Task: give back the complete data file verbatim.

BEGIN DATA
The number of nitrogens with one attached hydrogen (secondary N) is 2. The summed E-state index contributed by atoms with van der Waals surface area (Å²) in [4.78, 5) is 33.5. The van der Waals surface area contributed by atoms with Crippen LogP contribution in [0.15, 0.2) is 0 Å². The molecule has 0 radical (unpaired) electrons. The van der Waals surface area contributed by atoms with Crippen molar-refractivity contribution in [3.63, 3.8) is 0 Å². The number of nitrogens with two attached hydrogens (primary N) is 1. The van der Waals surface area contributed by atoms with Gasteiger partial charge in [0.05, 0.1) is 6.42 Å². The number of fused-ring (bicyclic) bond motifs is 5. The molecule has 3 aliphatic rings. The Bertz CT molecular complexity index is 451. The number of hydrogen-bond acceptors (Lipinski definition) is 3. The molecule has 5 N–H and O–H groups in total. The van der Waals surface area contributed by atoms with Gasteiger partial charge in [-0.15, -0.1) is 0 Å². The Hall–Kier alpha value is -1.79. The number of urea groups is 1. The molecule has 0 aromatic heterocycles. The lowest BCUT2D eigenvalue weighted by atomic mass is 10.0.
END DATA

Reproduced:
The number of nitrogens with one attached hydrogen (secondary N) is 2. The summed E-state index contributed by atoms with van der Waals surface area (Å²) in [4.78, 5) is 33.5. The van der Waals surface area contributed by atoms with Crippen LogP contribution in [0.15, 0.2) is 0 Å². The molecule has 0 radical (unpaired) electrons. The van der Waals surface area contributed by atoms with Crippen molar-refractivity contribution in [3.63, 3.8) is 0 Å². The number of nitrogens with two attached hydrogens (primary N) is 1. The van der Waals surface area contributed by atoms with Gasteiger partial charge in [0.05, 0.1) is 6.42 Å². The number of fused-ring (bicyclic) bond motifs is 5. The molecule has 3 aliphatic rings. The Bertz CT molecular complexity index is 451. The number of hydrogen-bond acceptors (Lipinski definition) is 3. The molecule has 5 N–H and O–H groups in total. The van der Waals surface area contributed by atoms with Gasteiger partial charge in [-0.15, -0.1) is 0 Å². The Hall–Kier alpha value is -1.79. The number of urea groups is 1. The molecule has 0 aromatic heterocycles. The lowest BCUT2D eigenvalue weighted by atomic mass is 10.0.